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Adding a Target observation

Adding a Target observation

First of all, you have to decide which of the observations in the template library is most appropriate for your target. For point sources, this is probably point source, nod along slit. For extended sources, you'll want extended source, nod to blank sky. If you are in doubt as to which sequence to use, ask your support scientist or contact the CGS4 instrument scientist for advice.Drag the one you want from the template library into your science program. As an example here, we'll use the point source, nod along slit one. Drop it so as to appear after your standard star.

Now, in your science program, double click on where it says "point source, not along slit" and in the editor panel that pops up, type in a title for this observation. This isn't used as the target name or anything, it's for your own reference, and should be reasonaby descriptive as you will choose this name from a list of your observations to specify that this is the one you want to observe.

Setting the target co-ordinates etc

Now click the little handle next to your target observation to expand the view, and click on the "Target List" component. In the panel that appears, fill in your target name (this is what will go into the data headers etc) and the RA and Dec of your target. If you wish, you can enter a target name and click the "Resolve" button to have the OT query the target name on SIMBAD and get the co-ordinates from there. If you want the name resolver to query an different database, simply select it in the pull down to the left of the resolve button.

Next, we'll go into the plot window to check things and to set a guide star etc. Click on the "Plot" button in the lower left of the target editor window. In the window that appears, go into the "Calalog" menu and under "Image Servers", select "Digitised Sky at JAC". After a pause and some flashing lights, a digitised sky survey image of the sky area you're looking at should fill in. To the lower left of the image are a set of togle buttons, collectively labeled "View". Turn on the ones for "Sci Area" - shows the slit, "Dichroic" and "X-head" - the latter two between them show you the area of sky from which you can select a guide star. Now go to the "Catalog" menu again and under "Catalogs", select "Guide star catalog at CADC". When the progres box disapears, a list of HST guide stars will have been loaded. Turn on the "Catalog" view button, and these will be highlighted on the sky survey image. To manually inspect the list of stars, select "Browse" from the "Catalog" menu.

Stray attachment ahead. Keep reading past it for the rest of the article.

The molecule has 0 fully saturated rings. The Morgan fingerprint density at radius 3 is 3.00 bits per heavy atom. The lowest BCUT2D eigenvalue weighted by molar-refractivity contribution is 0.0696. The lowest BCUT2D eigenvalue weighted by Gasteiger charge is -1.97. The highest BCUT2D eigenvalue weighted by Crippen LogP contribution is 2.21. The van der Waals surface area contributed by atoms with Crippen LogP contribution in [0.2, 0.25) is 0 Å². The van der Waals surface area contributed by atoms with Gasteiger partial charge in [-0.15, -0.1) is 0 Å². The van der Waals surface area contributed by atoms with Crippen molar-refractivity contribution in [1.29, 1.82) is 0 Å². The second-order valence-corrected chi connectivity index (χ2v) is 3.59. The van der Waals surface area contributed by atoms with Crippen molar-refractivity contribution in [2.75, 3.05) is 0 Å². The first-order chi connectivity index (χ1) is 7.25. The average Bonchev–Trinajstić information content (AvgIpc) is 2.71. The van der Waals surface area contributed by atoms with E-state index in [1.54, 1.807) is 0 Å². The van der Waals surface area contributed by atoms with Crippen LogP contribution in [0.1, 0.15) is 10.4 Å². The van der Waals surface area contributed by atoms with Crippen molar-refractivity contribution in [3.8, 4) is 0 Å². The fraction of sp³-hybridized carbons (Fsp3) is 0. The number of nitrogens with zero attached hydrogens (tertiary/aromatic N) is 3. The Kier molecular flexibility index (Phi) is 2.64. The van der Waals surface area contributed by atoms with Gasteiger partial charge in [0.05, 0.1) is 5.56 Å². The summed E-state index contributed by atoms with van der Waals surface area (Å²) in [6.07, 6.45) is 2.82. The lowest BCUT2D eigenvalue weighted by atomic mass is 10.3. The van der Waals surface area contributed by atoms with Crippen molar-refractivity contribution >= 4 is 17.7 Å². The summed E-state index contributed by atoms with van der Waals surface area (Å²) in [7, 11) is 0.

To the left of the window, there's a selection of buttons labeled "Mode". Click on the one labeled "GUIDE", now point and click on the star that you wish to use as a guide star. If you select one of the ones from the catalog, the positions from the calalog will be used. If you prefer, you can just click on a star at any position on the sky survey image. If you're doing this, then you might want to use the zoom facility to give you more accuracy. You must select a star that is within the purple X-head circles (and avoid ones close to the edge as you're going to be nodding) and not hidden by the green dichroic edges (again, and not too close).The position editor window should now look something like this:

Returning to the target editor panel in your science program window, you'll notice that it has filled in the guide star co-ordinates you chose, and if you edited your position using the "drag" facility, the co-ordinates have updated.

Setting Exposure times etc

Next, go back to the flat and arc observation and copy the CGS4 component again. Replace the one in your target observation with this, then go into it and set the magnitude or exposure time that you wish to use.

Note: The BL option in the magnitude pull down selects the minimum time necessary to become background limited. You might want to observe for longer than this, but bear in mind that the time between nods equalls this time multiplied by the coadds and the sampling. See the CGS4 handbook for more details.

The sequence

The only thing you'll usually wish to change in the sequence is the number of repeats. The "Offset" itterator executes a 4 position jitter (Object - Sky - Sky - Object). The repeat iterator sets how many times to repeat this sequence. Simply double click the repeat iterator and set the number.

Contact: Tom Kerr. Updated: Wed Oct 6 11:54:35 HST 2004

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